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NAHA, Okinawa — Okinawa police have rejected a criminal complaint filed by an Okinawa lawmaker against every American on Okinawa who owns a car with a Y-license plate.

The decision was made Monday, according to an Okinawa Prefectural Police spokesman.

On May 31, Kantoku Teruya, a member of Japan’s House of Representatives from the Social Democratic Party, filed a complaint against the 27,075 Americans on Okinawa under the U.S.-Japan Status of Forces Agreement who own cars with the special SOFA “Y” license plates. He claimed they all failed to obtain necessary certificates proving they have ample parking space for their vehicles.

He said the complaint was aimed at highlighting the “inexcusable negligence on the part of the Japanese government” from enforcing a 1962 law that makes possessing the certificates, which cost about $20 each, mandatory for car owners. Of some 58,000 private vehicles owned by SOFA personnel in Japan, only 2,300 of them — all in Sasebo — have obtained the certificates.

A police spokesman said Teruya’s charges were rejected on technical grounds. His complaint lacked specifics, such as names of the offenders, dates and places, the spokesman said.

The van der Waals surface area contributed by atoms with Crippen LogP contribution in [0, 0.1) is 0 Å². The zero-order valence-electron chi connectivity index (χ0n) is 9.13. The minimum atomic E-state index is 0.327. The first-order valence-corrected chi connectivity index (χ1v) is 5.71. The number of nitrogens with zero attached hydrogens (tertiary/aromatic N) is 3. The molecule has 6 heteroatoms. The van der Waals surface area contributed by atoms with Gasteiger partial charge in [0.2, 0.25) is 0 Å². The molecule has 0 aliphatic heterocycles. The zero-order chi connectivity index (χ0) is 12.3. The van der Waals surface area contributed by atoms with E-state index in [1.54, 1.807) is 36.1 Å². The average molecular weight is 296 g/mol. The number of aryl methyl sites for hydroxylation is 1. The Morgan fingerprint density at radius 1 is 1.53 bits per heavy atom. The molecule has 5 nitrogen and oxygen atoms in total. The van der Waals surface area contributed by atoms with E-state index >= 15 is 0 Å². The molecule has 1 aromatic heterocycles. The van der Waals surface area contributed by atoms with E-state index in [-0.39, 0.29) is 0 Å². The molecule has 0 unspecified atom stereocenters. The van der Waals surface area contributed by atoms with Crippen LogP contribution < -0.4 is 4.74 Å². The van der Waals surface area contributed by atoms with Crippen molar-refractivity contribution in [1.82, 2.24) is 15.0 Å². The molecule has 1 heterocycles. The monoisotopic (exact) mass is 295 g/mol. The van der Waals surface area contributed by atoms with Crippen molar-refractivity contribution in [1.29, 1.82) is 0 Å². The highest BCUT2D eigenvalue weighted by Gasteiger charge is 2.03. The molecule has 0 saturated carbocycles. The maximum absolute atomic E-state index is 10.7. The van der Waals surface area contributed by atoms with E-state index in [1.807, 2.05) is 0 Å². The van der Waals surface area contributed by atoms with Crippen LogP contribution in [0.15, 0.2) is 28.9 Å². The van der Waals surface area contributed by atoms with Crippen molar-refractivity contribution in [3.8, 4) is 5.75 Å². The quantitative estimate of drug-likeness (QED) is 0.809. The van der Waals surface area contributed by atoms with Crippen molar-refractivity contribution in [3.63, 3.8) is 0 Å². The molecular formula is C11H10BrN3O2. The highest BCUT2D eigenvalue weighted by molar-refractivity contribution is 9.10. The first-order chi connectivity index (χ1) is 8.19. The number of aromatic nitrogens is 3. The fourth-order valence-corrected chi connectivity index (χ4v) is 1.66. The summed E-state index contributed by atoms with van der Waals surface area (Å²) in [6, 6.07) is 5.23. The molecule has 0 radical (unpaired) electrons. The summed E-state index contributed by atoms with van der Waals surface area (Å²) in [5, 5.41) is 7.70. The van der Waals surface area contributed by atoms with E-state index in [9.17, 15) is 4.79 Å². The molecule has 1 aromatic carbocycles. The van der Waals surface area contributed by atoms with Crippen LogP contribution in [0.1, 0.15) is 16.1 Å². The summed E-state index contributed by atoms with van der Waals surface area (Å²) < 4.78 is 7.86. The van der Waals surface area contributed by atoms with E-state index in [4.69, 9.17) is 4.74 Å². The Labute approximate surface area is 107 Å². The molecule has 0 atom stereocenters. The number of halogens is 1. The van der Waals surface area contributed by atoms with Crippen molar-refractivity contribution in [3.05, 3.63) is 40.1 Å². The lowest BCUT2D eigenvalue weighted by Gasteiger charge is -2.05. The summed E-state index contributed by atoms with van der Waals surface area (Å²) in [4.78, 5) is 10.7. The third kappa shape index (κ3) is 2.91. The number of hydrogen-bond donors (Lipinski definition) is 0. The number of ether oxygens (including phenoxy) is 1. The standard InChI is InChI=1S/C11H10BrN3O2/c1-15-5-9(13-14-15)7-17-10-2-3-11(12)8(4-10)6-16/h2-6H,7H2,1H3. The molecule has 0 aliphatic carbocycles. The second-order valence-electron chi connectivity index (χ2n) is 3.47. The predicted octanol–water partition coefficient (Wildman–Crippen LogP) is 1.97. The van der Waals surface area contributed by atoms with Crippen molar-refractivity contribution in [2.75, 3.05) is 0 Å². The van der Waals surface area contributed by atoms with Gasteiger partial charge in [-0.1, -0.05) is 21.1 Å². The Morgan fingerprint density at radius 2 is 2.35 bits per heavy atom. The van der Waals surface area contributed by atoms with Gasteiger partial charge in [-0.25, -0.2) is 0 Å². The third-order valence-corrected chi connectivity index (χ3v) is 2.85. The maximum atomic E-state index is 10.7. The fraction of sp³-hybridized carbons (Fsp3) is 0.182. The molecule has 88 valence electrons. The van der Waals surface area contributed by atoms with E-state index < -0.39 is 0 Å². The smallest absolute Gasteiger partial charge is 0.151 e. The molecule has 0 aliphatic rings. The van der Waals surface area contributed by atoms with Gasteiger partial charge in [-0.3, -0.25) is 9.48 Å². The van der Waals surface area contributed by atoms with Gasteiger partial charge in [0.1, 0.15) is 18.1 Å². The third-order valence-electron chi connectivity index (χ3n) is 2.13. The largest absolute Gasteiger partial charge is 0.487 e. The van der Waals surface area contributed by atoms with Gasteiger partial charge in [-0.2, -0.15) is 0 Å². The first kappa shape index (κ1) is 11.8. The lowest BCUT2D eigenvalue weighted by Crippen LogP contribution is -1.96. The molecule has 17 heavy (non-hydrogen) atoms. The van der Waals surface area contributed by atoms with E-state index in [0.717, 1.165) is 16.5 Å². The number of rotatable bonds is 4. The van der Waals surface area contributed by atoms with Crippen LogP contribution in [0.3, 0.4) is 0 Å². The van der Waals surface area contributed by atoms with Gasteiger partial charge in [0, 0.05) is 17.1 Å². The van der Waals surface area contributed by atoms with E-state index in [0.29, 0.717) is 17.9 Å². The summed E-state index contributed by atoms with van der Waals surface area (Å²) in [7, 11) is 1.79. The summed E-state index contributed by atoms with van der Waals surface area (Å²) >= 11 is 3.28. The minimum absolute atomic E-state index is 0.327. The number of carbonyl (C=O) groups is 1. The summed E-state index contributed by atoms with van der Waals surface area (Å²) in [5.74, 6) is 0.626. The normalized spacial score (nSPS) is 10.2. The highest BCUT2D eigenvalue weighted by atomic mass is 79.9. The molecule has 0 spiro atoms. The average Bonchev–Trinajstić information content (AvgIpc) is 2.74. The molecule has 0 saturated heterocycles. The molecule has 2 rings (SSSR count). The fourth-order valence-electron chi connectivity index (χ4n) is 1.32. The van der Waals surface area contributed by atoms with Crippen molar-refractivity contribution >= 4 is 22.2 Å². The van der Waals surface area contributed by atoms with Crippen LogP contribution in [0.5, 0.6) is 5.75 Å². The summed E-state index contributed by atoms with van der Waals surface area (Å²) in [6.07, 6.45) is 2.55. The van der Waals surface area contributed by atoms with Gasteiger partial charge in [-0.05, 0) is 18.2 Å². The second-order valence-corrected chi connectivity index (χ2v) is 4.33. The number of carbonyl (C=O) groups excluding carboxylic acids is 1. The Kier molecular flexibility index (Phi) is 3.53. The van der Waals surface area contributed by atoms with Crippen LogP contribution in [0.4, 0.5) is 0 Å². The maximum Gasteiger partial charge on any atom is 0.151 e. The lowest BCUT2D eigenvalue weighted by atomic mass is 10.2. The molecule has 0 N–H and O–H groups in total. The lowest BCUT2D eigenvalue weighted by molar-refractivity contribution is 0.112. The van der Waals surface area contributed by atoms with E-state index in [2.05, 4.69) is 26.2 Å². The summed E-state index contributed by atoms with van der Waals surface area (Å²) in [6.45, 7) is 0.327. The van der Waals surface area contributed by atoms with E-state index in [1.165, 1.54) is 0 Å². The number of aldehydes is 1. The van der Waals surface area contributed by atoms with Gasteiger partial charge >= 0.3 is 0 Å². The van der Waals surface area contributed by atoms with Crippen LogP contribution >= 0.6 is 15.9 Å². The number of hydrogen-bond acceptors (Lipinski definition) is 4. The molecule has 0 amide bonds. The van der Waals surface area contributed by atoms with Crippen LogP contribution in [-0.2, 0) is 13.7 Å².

Although individual municipalities issue the certificates, Teruya said he might consider suing the national government for ignoring the issue. He claims it is the government’s responsibility to ensure the law, enacted to ensure all car owners in Japan have adequate off-street parking for their vehicles, is enforced.

“Although the complaint was not accepted by police, the illegal practice should not be left unattended,” Teruya said. He pledged to press the issue.

“Without a parking certificate, the registration of a vehicle is not valid,” he said. “It violates the Road Traffic Law to operate vehicles on public roads without the proper registration.”

Six years ago, U.S. Forces Japan was informed vehicle registrations for cars owned by SOFA personnel would not be issued without the parking certificates. However, an undefined grace period was extended while the two sides negotiated the issue.

— Chiyomi Sumida contributed to this report.


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